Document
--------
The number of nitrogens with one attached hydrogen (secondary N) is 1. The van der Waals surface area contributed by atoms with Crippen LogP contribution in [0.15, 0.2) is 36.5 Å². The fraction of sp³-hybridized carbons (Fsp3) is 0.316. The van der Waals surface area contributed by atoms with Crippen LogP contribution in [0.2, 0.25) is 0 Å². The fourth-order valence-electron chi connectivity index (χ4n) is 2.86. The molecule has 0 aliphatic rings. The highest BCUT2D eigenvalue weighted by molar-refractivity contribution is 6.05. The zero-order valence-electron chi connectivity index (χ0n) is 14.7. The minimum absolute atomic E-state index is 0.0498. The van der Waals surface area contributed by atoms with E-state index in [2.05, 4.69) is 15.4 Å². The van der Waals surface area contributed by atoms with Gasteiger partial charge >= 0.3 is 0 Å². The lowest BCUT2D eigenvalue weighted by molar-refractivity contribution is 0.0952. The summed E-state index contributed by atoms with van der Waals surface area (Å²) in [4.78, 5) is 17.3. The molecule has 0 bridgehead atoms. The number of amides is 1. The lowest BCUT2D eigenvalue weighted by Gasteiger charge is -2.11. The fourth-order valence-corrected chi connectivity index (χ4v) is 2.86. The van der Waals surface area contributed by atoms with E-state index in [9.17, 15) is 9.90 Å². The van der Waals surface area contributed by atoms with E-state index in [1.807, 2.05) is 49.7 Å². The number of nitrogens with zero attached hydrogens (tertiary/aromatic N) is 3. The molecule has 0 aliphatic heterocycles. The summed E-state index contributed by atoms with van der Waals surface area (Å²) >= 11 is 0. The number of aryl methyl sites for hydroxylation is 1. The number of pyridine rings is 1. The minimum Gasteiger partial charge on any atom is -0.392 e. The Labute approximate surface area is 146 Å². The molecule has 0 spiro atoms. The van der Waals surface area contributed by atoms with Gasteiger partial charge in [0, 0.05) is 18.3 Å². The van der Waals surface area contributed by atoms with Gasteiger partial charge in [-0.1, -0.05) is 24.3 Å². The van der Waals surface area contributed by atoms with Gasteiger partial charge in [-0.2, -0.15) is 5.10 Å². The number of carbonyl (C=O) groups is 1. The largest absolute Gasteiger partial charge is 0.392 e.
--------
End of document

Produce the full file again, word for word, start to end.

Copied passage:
The number of nitrogens with one attached hydrogen (secondary N) is 1. The van der Waals surface area contributed by atoms with Crippen LogP contribution in [0.15, 0.2) is 36.5 Å². The fraction of sp³-hybridized carbons (Fsp3) is 0.316. The van der Waals surface area contributed by atoms with Crippen LogP contribution in [0.2, 0.25) is 0 Å². The fourth-order valence-electron chi connectivity index (χ4n) is 2.86. The molecule has 0 aliphatic rings. The highest BCUT2D eigenvalue weighted by molar-refractivity contribution is 6.05. The zero-order valence-electron chi connectivity index (χ0n) is 14.7. The minimum absolute atomic E-state index is 0.0498. The van der Waals surface area contributed by atoms with E-state index in [2.05, 4.69) is 15.4 Å². The van der Waals surface area contributed by atoms with Gasteiger partial charge >= 0.3 is 0 Å². The lowest BCUT2D eigenvalue weighted by molar-refractivity contribution is 0.0952. The summed E-state index contributed by atoms with van der Waals surface area (Å²) in [4.78, 5) is 17.3. The molecule has 0 bridgehead atoms. The number of amides is 1. The lowest BCUT2D eigenvalue weighted by Gasteiger charge is -2.11. The fourth-order valence-corrected chi connectivity index (χ4v) is 2.86. The van der Waals surface area contributed by atoms with E-state index in [9.17, 15) is 9.90 Å². The van der Waals surface area contributed by atoms with E-state index in [1.807, 2.05) is 49.7 Å². The number of nitrogens with zero attached hydrogens (tertiary/aromatic N) is 3. The molecule has 0 aliphatic heterocycles. The summed E-state index contributed by atoms with van der Waals surface area (Å²) >= 11 is 0. The number of aryl methyl sites for hydroxylation is 1. The number of pyridine rings is 1. The minimum Gasteiger partial charge on any atom is -0.392 e. The Labute approximate surface area is 146 Å². The molecule has 0 spiro atoms. The van der Waals surface area contributed by atoms with Gasteiger partial charge in [0, 0.05) is 18.3 Å². The van der Waals surface area contributed by atoms with Gasteiger partial charge in [-0.1, -0.05) is 24.3 Å². The van der Waals surface area contributed by atoms with Gasteiger partial charge in [-0.2, -0.15) is 5.10 Å². The number of carbonyl (C=O) groups is 1. The largest absolute Gasteiger partial charge is 0.392 e.